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Routine meeting avoids addressing laundry list of primary election errors

Marshall Helmberger
Posted 9/13/18

TOWER— The city council here, minus Mayor Josh Carlson, handled mostly routine business Monday night, but never addressed an Aug. 24 letter from St. Louis County officials that laid out a laundry …

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Routine meeting avoids addressing laundry list of primary election errors

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TOWER— The city council here, minus Mayor Josh Carlson, handled mostly routine business Monday night, but never addressed an Aug. 24 letter from St. Louis County officials that laid out a laundry list of errors in the city’s Aug. 14 primary election. The county required that city election officials undergo re-training in elections procedure on Sept. 13, but the city council has yet to take any public action on the election breakdown.

Instead, the council handled a number of pay estimates for ongoing projects and approved the purchase of a motorized cot for the city’s ambulance service. They also motioned to hold off on sidewalk repairs on South Second Street until the work could be incorporated into a larger city-wide sidewalk project.

In addition, the council heard, at length, from Jim Batton, a resident of Breitung Township, who is billed for municipal sewer by the city of Tower even though he only receives city water and he was asking to have his charge adjusted. The discussion of the issue consumed half an hour, with the council eventually tabling the request for further consideration by a full council.

Just months earlier, the council had changed the city’s utility billing policies to charge one lump fee for every account, and Batton’s request was the first to test the city’s resolve in implementing that new policy.

In other business, the council questioned the call volume registered in the police report. “These numbers, at least to me, appear to be winter numbers,” said Acting Mayor Kevin Fitton, who said he hasn’t noticed many Breitung squads in town over the summer and that many cars are failing to slow down as they head through town.

“I have received quite a few complaints that I’ll need to talk to Dan [Chief Nylund] about, for speeding specifically on Main Street,” said City Clerk-Treasurer Linda Keith. “It is getting out of control.”

The police report listed a total of 271 calls, which was the highest number for the year, according to 2018 police reports reviewed by the Timberjay. The call volume ranged from 46 in January, 81 in March, 104 in April, 119 in May, 205 in June, and 235 in July. But Altenburg questioned the nature of the calls in August. “Are these serious calls or are these ‘my cat’s in a tree’ calls?” he asked. The report also listed eight citations or arrests, including a 5th degree possession stop in which charges were requested. The number of citations or arrests in previous months totaled three in January, five in March, four in April, 13 in May, three in June, and eight in July.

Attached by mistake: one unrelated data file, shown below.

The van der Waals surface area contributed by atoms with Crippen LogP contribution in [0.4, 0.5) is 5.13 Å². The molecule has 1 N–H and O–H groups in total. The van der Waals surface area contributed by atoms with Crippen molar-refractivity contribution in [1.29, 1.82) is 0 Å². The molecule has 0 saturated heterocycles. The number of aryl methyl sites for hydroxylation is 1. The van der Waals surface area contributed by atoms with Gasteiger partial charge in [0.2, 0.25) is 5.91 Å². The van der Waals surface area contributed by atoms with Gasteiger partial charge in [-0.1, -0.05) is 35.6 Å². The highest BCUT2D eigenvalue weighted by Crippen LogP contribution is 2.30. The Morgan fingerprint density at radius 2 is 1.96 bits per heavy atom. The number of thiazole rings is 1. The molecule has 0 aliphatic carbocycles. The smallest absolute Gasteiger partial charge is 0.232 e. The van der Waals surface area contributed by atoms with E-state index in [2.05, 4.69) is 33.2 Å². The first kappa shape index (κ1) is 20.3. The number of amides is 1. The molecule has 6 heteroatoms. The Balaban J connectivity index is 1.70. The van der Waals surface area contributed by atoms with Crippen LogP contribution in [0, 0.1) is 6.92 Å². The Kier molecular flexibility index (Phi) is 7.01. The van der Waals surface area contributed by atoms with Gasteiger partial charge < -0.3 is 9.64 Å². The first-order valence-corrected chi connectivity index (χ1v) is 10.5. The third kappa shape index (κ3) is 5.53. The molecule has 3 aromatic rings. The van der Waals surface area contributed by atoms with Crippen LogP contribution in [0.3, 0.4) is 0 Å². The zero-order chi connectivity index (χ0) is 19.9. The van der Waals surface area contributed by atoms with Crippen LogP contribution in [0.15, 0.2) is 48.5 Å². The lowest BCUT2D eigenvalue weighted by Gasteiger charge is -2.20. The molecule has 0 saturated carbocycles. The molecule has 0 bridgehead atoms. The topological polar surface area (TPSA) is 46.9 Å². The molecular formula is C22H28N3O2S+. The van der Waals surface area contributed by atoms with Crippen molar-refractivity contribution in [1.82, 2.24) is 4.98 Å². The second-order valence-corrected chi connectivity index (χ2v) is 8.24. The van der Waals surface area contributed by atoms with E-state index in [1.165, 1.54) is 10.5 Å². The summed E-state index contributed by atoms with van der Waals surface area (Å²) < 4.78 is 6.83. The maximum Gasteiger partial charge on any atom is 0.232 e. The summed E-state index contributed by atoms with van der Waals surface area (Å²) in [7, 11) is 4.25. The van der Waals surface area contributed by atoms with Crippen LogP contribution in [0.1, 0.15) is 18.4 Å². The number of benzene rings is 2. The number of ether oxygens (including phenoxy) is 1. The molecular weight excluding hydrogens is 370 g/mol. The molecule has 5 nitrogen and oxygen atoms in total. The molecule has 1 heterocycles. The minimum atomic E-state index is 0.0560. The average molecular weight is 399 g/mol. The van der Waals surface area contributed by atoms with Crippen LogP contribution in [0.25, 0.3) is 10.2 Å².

In other action, the council:

 Approved the installation of a ventilation system for the D’Erick’s Liquor Store.

 Approved the purchase of a new Striker motorized cot for the city’s ambulance service, at a cost of just over $15,000. Ambulance director Steve Altenburg told the council that the item was a “demo model” and that the company was offering it at a discount.

 Heard from Altenburg, who told the council that ambulance runs are up by 63 over the same period last year. Based on the run breakdown, roughly half of the increase is coming from accepting additional transfers. Altenburg said the rate of transfers is slightly above what is necessary to cover the cost of the new paid on-call system. Even so, Altenburg said the on-call staff is often bored. “They’d like more calls,” he said. “Short of going out and tripping little old ladies, I can’t really do much [to accommodate them].”

‰ Approved the second pay estimate for Lenci Enterprises for work on the TEDA industrial park building for Lamppa Manufacturing. The total payment due was $30,210.

‰ Approved the final pay estimate to Utility Systems of America for the utility work at the Hoodoo Point Campground. The final payment was $36,134.

‰ Approved hangar lease transfers from Richard Anderson to David and Michelle Anderson as well as the purchase of a second hangar by Brian Schanche, who operates Adventure Seaplanes.

‰ Approved a list of election judges for the Nov. 6 general election.

‰ Accepted an airport grant for minor planned upgrades at the airport. Total cost the project is not to exceed $95,070, with the federal government to pay 90 percent of the cost. The state and the city will split the remaining ten percent.

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